O, Island! - Review

The second of the RSC's Mischief Festival, which celebrates new pieces of writing, is "O, Island!" by Nina Segal. Set in a "medium-size village somewhere outside the M25", the play explores the affect of a flood on local residents, as a river bursts its banks and cuts them off from the rest of the country (leaving the village as an 'island'), and is clearly a commentary on our current political situation.

The poster for the play

The play begins with local MP Leonard (Alex Bhat) being thrown out of the village by the residents as they decide they want someone more competent in charge. Leonard is portrayed as an over-the-top caricature, clearly based on Boris Johnson, who is annoying to watch. I think the audience collectively breathed a sigh of relief when Leonard was thrown out - but maybe that was the point. Similar to the demise of Boris Johnson - we all looked forward to who was next. Surely they wouldn't be as bad. Right...?


Enter Margaret (Linda Broughton), a seemingly sweet old lady who is elected by the villagers as their new leader. Supported by father and son team Mick (Tim Treloar) and Laurie (Joe Barber), she quickly becomes a dictator, choosing to rule with fear, using Mick to threaten people with guns and taking children away from single mother Vi (Jade Ogugua).

Mick (Tim Treloar), Laurie (Joe Barber), Leonard (Alex Bhat), Margaret (Lind Broughton) and Vi (Jade Ogugua)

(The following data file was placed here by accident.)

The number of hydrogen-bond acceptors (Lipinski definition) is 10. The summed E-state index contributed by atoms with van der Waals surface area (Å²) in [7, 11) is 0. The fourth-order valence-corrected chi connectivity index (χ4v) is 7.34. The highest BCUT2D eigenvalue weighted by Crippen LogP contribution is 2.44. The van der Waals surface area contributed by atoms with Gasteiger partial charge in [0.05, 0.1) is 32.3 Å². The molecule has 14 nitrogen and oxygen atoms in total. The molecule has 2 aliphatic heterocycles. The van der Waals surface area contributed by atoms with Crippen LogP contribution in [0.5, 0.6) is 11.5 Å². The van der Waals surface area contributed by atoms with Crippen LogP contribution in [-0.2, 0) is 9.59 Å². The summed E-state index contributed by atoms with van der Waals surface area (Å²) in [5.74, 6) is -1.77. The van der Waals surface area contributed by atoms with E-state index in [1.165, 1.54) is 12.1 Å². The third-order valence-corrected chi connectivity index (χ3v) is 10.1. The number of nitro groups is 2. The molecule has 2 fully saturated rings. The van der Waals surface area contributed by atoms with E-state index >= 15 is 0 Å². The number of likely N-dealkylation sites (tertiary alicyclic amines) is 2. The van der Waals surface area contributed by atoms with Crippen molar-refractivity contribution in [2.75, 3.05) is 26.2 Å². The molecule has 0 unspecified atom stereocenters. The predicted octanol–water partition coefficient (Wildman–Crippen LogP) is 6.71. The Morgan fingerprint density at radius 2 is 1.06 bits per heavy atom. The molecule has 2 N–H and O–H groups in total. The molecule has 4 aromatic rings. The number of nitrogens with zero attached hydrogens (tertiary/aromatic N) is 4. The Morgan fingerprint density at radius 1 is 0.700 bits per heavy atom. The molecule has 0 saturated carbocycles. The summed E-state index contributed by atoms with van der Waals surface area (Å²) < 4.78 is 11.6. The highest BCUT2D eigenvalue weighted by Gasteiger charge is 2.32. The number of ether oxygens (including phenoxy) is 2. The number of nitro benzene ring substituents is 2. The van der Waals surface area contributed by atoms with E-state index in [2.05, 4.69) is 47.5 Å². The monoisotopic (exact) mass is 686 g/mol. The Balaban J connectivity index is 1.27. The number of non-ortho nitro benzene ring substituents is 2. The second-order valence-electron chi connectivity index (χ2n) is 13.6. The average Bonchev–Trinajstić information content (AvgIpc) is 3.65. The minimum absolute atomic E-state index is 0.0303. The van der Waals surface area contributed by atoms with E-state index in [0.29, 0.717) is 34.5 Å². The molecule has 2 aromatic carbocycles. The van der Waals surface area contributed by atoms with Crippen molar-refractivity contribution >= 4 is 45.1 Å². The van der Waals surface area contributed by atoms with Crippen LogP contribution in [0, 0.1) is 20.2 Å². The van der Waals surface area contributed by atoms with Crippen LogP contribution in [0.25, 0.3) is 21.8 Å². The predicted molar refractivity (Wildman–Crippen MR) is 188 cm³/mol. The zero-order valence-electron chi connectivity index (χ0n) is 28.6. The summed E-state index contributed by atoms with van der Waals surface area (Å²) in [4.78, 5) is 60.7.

The play is extremely far-fetched. The situation is just not believable - the fact that the government wouldn't step in to help the villagers and would just allow Margaret's reign of terror to continue is ridiculous. One could overlook this if the characters were realistic, but they aren't. Every character (with the exception, perhaps, of Laurie) is played as a caricature, making the whole production feel farcical.


The transition of Margaret from trustworthy pensioner to tyrannical ruler happens far too quickly. This change could be more drawn out, more interesting, a true exploration of how dictators manage to get into power and bend people to their will. Instead, the play feels like a new version of 'Lord of the Flies', just without the depth.

Margaret (Linda Broughton) gives a speech, supported by Laurie (Joe Barber) and Mick (Tim Treloar)

The end of the play culminates in a ridiculous (and frankly boring) scene as journalist Inge (Anna Andresen) is held hostage in a bathtub by Margaret. Why was she in a bath? I don't know. Maybe there's some clever symbolism here, but I didn't see it, and to be honest, by this point I was so disengaged with the production that I didn't really care.


The acting was fine - in fact, I especially enjoyed Treloar and Barber's characters and thought they had an interesting relationship. But the core story was weak. Good acting cannot save a bad script. Not the RSC's finest moment.


'O, Island!' plays at The Other Place in Stratford-Upon-Avon until 5th November. More info here: https://www.rsc.org.uk/o-island


Tom Morley, October 2022

With Becky outside The Other Place

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